Even better was the explanation of the ACP, Vasant Ingle, for not arresting the Sena MLA, Madhukar Sarpotdar, who led a morcha in December, three weeks after the city had seen its worst riots, in spite of the police ordering him not to. Arresting Sarpotdar “would have led to further escalation in communal trouble...because that might have led to hurting the feelings of (his) followers”. No wonder then, in Jogeshwari, when Sena leaders wanted to take out a morcha to the police station in January 1993, to protest against police inaction on attacks on Hindus, the local deputy commissioner of police requested them not to do so. They could hand over their memorandum to him before starting out, he suggested. Of course, they refused, so the DCP tamely went ahead to the police station to receive them. On their way back, the morcha’s participants attacked Muslim homes.

In January, irritated at reports of a maha aarti blocking the main causeway that connects the island city to the suburbs, a senior officer asked the local inspector why he had allowed it. “Sorry,” he replied, “I had told them but they did not listen to me.’’ The city does not have to be in the grip of unprecedented communal violence for the police to act so sensitively. In 2001, when Sainiks ransacked the Singhania Hospital in Thane, where their leader, Anand Dighe, had died following two heart attacks, the police commissioner, S.M. Shangari, said, “This was a sudden madness. Their loved one had died. It was a spontaneous reaction.’’ This was the same man who had ordered firing against a Muslim morcha trying to break the police barricades while protesting against Salman Rushdie’s Satanic Verses in 1989, killing 11 Muslims on the spot.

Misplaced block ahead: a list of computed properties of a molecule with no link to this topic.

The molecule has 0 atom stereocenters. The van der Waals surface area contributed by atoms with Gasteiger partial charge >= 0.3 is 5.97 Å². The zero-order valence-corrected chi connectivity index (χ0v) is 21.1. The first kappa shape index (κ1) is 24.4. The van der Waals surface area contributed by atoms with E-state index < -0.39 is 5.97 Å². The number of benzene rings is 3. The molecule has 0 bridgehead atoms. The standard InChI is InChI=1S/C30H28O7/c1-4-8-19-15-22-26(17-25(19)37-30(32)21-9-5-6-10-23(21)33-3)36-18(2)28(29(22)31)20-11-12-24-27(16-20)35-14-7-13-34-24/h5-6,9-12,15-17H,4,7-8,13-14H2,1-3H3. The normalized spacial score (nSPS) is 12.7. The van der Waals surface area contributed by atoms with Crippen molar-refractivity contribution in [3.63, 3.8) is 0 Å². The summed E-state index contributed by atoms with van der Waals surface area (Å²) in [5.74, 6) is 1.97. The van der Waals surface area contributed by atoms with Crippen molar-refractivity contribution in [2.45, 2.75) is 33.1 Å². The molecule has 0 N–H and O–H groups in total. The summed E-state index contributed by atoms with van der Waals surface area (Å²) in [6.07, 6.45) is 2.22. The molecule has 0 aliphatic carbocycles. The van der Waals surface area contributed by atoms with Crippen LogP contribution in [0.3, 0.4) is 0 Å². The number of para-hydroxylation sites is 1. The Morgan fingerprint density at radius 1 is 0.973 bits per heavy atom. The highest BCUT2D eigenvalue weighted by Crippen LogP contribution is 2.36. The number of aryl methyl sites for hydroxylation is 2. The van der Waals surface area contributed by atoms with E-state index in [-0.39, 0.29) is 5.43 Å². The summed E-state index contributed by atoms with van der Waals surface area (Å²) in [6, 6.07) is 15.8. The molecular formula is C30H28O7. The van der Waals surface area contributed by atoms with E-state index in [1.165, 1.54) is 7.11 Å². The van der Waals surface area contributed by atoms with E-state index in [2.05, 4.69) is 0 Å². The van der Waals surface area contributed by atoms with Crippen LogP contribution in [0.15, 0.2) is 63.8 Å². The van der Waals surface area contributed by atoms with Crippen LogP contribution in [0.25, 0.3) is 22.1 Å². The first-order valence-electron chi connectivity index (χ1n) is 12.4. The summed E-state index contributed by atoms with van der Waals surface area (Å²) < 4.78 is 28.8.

Even ex-ministers are not deemed worthy of protection by the police, if their assailants are Shiv Sainiks. In 1997, when Chhagan Bhujbal was the leader of the Opposition and the Sena-BJP government was in power, his house was attacked by his erstwhile comrades. His bodyguards whisked him away to his bedroom. Bhujbal had come to know of the Sena’s plan, and security had been increased around his house. But the Shiv Sainiks, armed with crowbars and hammers,went about smashing everything, while the policemen present there begged the attackers with folded hands.

In 2008, Raj Thackeray’s speeches against north Indians led to murderous attacks on them. A DCP went to Thackeray’s home to request him to call off the violence — he did not. Two weeks after the violence, the government, forced by a national outcry, decided to arrest him. Front-page pictures showed two officers sitting respectfully at his house while he struck a pensive pose. A third photographed the scene. That was not the last time Bal Thackeray’s nephew instigated violence. Like his uncle, he has even threatened that the state would burn if he is arrested. He need not worry. The police would not want the situation “to go out of hand’’.